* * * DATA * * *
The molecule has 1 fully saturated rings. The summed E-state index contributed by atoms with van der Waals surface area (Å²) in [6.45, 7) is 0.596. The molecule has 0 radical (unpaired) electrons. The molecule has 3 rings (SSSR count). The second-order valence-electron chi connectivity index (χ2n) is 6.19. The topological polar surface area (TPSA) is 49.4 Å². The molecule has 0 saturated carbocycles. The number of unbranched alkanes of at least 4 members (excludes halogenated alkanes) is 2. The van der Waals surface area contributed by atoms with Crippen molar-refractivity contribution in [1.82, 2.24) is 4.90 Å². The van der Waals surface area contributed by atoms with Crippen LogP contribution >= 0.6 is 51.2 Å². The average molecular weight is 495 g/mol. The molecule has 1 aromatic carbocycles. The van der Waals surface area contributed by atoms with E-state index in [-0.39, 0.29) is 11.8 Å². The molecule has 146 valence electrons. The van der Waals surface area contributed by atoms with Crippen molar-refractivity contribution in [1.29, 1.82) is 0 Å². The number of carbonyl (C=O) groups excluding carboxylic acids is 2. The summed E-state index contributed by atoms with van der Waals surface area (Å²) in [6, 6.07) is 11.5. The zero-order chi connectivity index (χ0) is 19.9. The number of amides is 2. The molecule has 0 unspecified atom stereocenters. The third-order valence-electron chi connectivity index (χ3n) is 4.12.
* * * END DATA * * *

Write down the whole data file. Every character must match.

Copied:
The molecule has 1 fully saturated rings. The summed E-state index contributed by atoms with van der Waals surface area (Å²) in [6.45, 7) is 0.596. The molecule has 0 radical (unpaired) electrons. The molecule has 3 rings (SSSR count). The second-order valence-electron chi connectivity index (χ2n) is 6.19. The topological polar surface area (TPSA) is 49.4 Å². The molecule has 0 saturated carbocycles. The number of unbranched alkanes of at least 4 members (excludes halogenated alkanes) is 2. The van der Waals surface area contributed by atoms with Crippen molar-refractivity contribution in [1.82, 2.24) is 4.90 Å². The van der Waals surface area contributed by atoms with Crippen LogP contribution >= 0.6 is 51.2 Å². The average molecular weight is 495 g/mol. The molecule has 1 aromatic carbocycles. The van der Waals surface area contributed by atoms with E-state index in [-0.39, 0.29) is 11.8 Å². The molecule has 146 valence electrons. The van der Waals surface area contributed by atoms with Crippen molar-refractivity contribution in [1.29, 1.82) is 0 Å². The number of carbonyl (C=O) groups excluding carboxylic acids is 2. The summed E-state index contributed by atoms with van der Waals surface area (Å²) in [6, 6.07) is 11.5. The zero-order chi connectivity index (χ0) is 19.9. The number of amides is 2. The molecule has 0 unspecified atom stereocenters. The third-order valence-electron chi connectivity index (χ3n) is 4.12.